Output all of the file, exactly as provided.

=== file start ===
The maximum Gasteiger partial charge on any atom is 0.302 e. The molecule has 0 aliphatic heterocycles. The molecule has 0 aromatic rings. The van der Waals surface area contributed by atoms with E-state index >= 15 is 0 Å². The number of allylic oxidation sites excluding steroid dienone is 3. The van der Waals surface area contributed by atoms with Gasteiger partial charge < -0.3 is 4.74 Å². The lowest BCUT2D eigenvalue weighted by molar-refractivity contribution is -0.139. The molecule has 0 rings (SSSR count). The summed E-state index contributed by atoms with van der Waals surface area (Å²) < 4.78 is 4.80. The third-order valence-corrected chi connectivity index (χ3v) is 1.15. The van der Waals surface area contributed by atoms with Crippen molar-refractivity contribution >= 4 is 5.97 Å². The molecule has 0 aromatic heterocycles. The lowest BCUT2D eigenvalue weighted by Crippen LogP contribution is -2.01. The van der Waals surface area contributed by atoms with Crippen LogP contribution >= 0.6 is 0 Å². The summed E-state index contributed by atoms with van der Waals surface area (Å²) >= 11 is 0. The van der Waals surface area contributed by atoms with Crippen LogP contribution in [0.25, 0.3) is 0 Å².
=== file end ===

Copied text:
The maximum Gasteiger partial charge on any atom is 0.302 e. The molecule has 0 aliphatic heterocycles. The molecule has 0 aromatic rings. The van der Waals surface area contributed by atoms with E-state index >= 15 is 0 Å². The number of allylic oxidation sites excluding steroid dienone is 3. The van der Waals surface area contributed by atoms with Gasteiger partial charge < -0.3 is 4.74 Å². The lowest BCUT2D eigenvalue weighted by molar-refractivity contribution is -0.139. The molecule has 0 rings (SSSR count). The summed E-state index contributed by atoms with van der Waals surface area (Å²) < 4.78 is 4.80. The third-order valence-corrected chi connectivity index (χ3v) is 1.15. The van der Waals surface area contributed by atoms with Crippen molar-refractivity contribution >= 4 is 5.97 Å². The molecule has 0 aromatic heterocycles. The lowest BCUT2D eigenvalue weighted by Crippen LogP contribution is -2.01. The van der Waals surface area contributed by atoms with Crippen LogP contribution >= 0.6 is 0 Å². The summed E-state index contributed by atoms with van der Waals surface area (Å²) >= 11 is 0. The van der Waals surface area contributed by atoms with Crippen LogP contribution in [0.25, 0.3) is 0 Å².